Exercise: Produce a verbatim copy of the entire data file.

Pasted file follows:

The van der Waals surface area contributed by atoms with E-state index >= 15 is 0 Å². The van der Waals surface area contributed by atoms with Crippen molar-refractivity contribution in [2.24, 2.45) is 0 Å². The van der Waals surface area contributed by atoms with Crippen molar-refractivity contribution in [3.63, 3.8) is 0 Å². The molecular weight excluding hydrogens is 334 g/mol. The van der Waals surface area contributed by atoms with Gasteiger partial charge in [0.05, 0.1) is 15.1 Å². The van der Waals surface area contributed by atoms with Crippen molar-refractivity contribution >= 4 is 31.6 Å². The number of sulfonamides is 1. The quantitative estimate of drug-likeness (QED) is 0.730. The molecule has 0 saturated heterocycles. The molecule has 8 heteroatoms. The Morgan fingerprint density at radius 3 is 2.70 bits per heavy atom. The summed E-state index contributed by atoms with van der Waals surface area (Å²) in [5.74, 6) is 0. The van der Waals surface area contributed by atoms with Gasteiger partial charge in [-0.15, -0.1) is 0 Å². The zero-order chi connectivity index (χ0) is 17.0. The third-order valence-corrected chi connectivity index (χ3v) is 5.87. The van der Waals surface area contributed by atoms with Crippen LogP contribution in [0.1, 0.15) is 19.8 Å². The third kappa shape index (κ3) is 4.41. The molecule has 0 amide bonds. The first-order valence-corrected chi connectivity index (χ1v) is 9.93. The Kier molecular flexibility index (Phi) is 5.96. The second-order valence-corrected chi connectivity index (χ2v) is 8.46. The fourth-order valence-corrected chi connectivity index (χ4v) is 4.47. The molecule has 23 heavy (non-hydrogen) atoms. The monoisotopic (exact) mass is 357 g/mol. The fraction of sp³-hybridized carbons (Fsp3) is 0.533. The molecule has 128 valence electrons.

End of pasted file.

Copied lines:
The van der Waals surface area contributed by atoms with E-state index >= 15 is 0 Å². The van der Waals surface area contributed by atoms with Crippen molar-refractivity contribution in [2.24, 2.45) is 0 Å². The van der Waals surface area contributed by atoms with Crippen molar-refractivity contribution in [3.63, 3.8) is 0 Å². The molecular weight excluding hydrogens is 334 g/mol. The van der Waals surface area contributed by atoms with Gasteiger partial charge in [0.05, 0.1) is 15.1 Å². The van der Waals surface area contributed by atoms with Crippen molar-refractivity contribution >= 4 is 31.6 Å². The number of sulfonamides is 1. The quantitative estimate of drug-likeness (QED) is 0.730. The molecule has 0 saturated heterocycles. The molecule has 8 heteroatoms. The Morgan fingerprint density at radius 3 is 2.70 bits per heavy atom. The summed E-state index contributed by atoms with van der Waals surface area (Å²) in [5.74, 6) is 0. The van der Waals surface area contributed by atoms with Gasteiger partial charge in [-0.15, -0.1) is 0 Å². The zero-order chi connectivity index (χ0) is 17.0. The third-order valence-corrected chi connectivity index (χ3v) is 5.87. The van der Waals surface area contributed by atoms with Crippen LogP contribution in [0.1, 0.15) is 19.8 Å². The third kappa shape index (κ3) is 4.41. The molecule has 0 amide bonds. The first-order valence-corrected chi connectivity index (χ1v) is 9.93. The Kier molecular flexibility index (Phi) is 5.96. The second-order valence-corrected chi connectivity index (χ2v) is 8.46. The fourth-order valence-corrected chi connectivity index (χ4v) is 4.47. The molecule has 23 heavy (non-hydrogen) atoms. The monoisotopic (exact) mass is 357 g/mol. The fraction of sp³-hybridized carbons (Fsp3) is 0.533. The molecule has 128 valence electrons.